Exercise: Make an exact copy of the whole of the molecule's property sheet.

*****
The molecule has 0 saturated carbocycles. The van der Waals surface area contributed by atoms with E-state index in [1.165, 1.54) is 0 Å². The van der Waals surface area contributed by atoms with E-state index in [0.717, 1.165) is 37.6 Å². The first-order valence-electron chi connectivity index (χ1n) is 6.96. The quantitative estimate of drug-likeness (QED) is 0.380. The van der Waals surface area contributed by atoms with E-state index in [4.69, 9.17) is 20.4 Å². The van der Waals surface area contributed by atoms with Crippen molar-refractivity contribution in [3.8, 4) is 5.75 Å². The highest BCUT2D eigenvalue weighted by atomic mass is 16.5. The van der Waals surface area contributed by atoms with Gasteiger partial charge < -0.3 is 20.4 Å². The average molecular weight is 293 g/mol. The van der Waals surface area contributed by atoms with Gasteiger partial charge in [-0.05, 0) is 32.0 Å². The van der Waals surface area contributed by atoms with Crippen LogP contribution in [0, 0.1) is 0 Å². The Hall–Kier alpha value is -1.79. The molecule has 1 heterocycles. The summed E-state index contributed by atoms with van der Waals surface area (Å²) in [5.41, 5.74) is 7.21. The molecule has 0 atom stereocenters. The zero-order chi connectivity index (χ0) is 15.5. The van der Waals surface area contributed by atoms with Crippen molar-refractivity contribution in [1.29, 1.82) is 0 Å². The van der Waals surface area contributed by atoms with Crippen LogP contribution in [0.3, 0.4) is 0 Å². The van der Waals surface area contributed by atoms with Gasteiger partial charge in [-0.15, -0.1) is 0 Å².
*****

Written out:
The molecule has 0 saturated carbocycles. The van der Waals surface area contributed by atoms with E-state index in [1.165, 1.54) is 0 Å². The van der Waals surface area contributed by atoms with E-state index in [0.717, 1.165) is 37.6 Å². The first-order valence-electron chi connectivity index (χ1n) is 6.96. The quantitative estimate of drug-likeness (QED) is 0.380. The van der Waals surface area contributed by atoms with E-state index in [4.69, 9.17) is 20.4 Å². The van der Waals surface area contributed by atoms with Crippen molar-refractivity contribution in [3.8, 4) is 5.75 Å². The highest BCUT2D eigenvalue weighted by atomic mass is 16.5. The van der Waals surface area contributed by atoms with Gasteiger partial charge < -0.3 is 20.4 Å². The average molecular weight is 293 g/mol. The van der Waals surface area contributed by atoms with Gasteiger partial charge in [-0.05, 0) is 32.0 Å². The van der Waals surface area contributed by atoms with Crippen LogP contribution in [0, 0.1) is 0 Å². The Hall–Kier alpha value is -1.79. The molecule has 1 heterocycles. The summed E-state index contributed by atoms with van der Waals surface area (Å²) in [5.41, 5.74) is 7.21. The molecule has 0 atom stereocenters. The zero-order chi connectivity index (χ0) is 15.5. The van der Waals surface area contributed by atoms with Crippen molar-refractivity contribution in [1.29, 1.82) is 0 Å². The van der Waals surface area contributed by atoms with Crippen LogP contribution in [0.3, 0.4) is 0 Å². The van der Waals surface area contributed by atoms with Gasteiger partial charge in [-0.15, -0.1) is 0 Å².